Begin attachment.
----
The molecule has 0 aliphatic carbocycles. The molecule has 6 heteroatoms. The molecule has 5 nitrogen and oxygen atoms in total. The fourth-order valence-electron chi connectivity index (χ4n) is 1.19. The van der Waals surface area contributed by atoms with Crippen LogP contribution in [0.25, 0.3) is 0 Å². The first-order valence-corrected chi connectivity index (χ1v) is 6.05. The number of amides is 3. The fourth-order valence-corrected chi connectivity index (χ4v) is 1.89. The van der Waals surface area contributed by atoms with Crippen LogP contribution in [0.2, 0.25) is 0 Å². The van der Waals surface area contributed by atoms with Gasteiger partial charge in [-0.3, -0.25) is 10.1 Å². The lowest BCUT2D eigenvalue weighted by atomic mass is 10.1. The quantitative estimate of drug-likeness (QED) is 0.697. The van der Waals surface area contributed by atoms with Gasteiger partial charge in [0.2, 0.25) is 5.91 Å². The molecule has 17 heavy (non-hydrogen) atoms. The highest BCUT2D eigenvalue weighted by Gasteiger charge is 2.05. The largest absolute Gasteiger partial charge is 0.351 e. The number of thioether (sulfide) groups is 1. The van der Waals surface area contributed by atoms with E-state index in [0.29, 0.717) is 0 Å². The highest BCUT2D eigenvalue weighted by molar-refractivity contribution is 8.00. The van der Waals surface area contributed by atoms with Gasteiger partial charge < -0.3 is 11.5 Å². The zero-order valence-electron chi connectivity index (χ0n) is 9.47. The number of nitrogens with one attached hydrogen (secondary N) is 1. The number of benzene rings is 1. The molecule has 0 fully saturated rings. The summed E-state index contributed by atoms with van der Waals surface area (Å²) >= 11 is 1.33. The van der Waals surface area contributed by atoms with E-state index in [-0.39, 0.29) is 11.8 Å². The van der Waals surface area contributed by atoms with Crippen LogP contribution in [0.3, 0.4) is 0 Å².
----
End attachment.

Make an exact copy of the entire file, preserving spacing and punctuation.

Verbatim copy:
The molecule has 0 aliphatic carbocycles. The molecule has 6 heteroatoms. The molecule has 5 nitrogen and oxygen atoms in total. The fourth-order valence-electron chi connectivity index (χ4n) is 1.19. The van der Waals surface area contributed by atoms with Crippen LogP contribution in [0.25, 0.3) is 0 Å². The first-order valence-corrected chi connectivity index (χ1v) is 6.05. The number of amides is 3. The fourth-order valence-corrected chi connectivity index (χ4v) is 1.89. The van der Waals surface area contributed by atoms with Crippen LogP contribution in [0.2, 0.25) is 0 Å². The van der Waals surface area contributed by atoms with Gasteiger partial charge in [-0.3, -0.25) is 10.1 Å². The lowest BCUT2D eigenvalue weighted by atomic mass is 10.1. The quantitative estimate of drug-likeness (QED) is 0.697. The van der Waals surface area contributed by atoms with Gasteiger partial charge in [0.2, 0.25) is 5.91 Å². The molecule has 17 heavy (non-hydrogen) atoms. The highest BCUT2D eigenvalue weighted by Gasteiger charge is 2.05. The largest absolute Gasteiger partial charge is 0.351 e. The number of thioether (sulfide) groups is 1. The van der Waals surface area contributed by atoms with E-state index in [0.29, 0.717) is 0 Å². The highest BCUT2D eigenvalue weighted by molar-refractivity contribution is 8.00. The van der Waals surface area contributed by atoms with Gasteiger partial charge < -0.3 is 11.5 Å². The zero-order valence-electron chi connectivity index (χ0n) is 9.47. The number of nitrogens with one attached hydrogen (secondary N) is 1. The number of benzene rings is 1. The molecule has 0 fully saturated rings. The summed E-state index contributed by atoms with van der Waals surface area (Å²) >= 11 is 1.33. The van der Waals surface area contributed by atoms with E-state index in [-0.39, 0.29) is 11.8 Å². The van der Waals surface area contributed by atoms with Crippen LogP contribution in [0.3, 0.4) is 0 Å².